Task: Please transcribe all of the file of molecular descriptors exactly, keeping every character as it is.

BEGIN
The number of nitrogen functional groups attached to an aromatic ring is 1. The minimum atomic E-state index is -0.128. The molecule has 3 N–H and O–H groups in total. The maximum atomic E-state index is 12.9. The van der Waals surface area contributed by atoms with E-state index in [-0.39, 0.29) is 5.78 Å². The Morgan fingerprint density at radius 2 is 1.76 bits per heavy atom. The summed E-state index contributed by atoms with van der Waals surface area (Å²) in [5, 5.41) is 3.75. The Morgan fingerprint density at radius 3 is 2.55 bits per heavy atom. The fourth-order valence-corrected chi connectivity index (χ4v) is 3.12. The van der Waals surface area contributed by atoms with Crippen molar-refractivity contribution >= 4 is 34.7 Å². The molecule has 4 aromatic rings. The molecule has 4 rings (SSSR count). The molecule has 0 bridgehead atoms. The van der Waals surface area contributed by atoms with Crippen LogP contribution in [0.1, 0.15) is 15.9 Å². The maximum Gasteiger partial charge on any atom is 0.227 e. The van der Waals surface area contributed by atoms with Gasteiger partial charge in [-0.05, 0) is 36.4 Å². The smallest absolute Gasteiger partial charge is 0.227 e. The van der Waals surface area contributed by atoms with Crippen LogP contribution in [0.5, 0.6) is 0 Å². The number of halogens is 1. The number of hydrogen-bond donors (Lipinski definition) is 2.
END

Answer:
The number of nitrogen functional groups attached to an aromatic ring is 1. The minimum atomic E-state index is -0.128. The molecule has 3 N–H and O–H groups in total. The maximum atomic E-state index is 12.9. The van der Waals surface area contributed by atoms with E-state index in [-0.39, 0.29) is 5.78 Å². The Morgan fingerprint density at radius 2 is 1.76 bits per heavy atom. The summed E-state index contributed by atoms with van der Waals surface area (Å²) in [5, 5.41) is 3.75. The Morgan fingerprint density at radius 3 is 2.55 bits per heavy atom. The fourth-order valence-corrected chi connectivity index (χ4v) is 3.12. The van der Waals surface area contributed by atoms with Crippen molar-refractivity contribution >= 4 is 34.7 Å². The molecule has 4 aromatic rings. The molecule has 4 rings (SSSR count). The molecule has 0 bridgehead atoms. The van der Waals surface area contributed by atoms with Crippen LogP contribution in [0.1, 0.15) is 15.9 Å². The maximum Gasteiger partial charge on any atom is 0.227 e. The van der Waals surface area contributed by atoms with Gasteiger partial charge in [-0.05, 0) is 36.4 Å². The smallest absolute Gasteiger partial charge is 0.227 e. The van der Waals surface area contributed by atoms with Crippen LogP contribution in [0.5, 0.6) is 0 Å². The number of halogens is 1. The number of hydrogen-bond donors (Lipinski definition) is 2.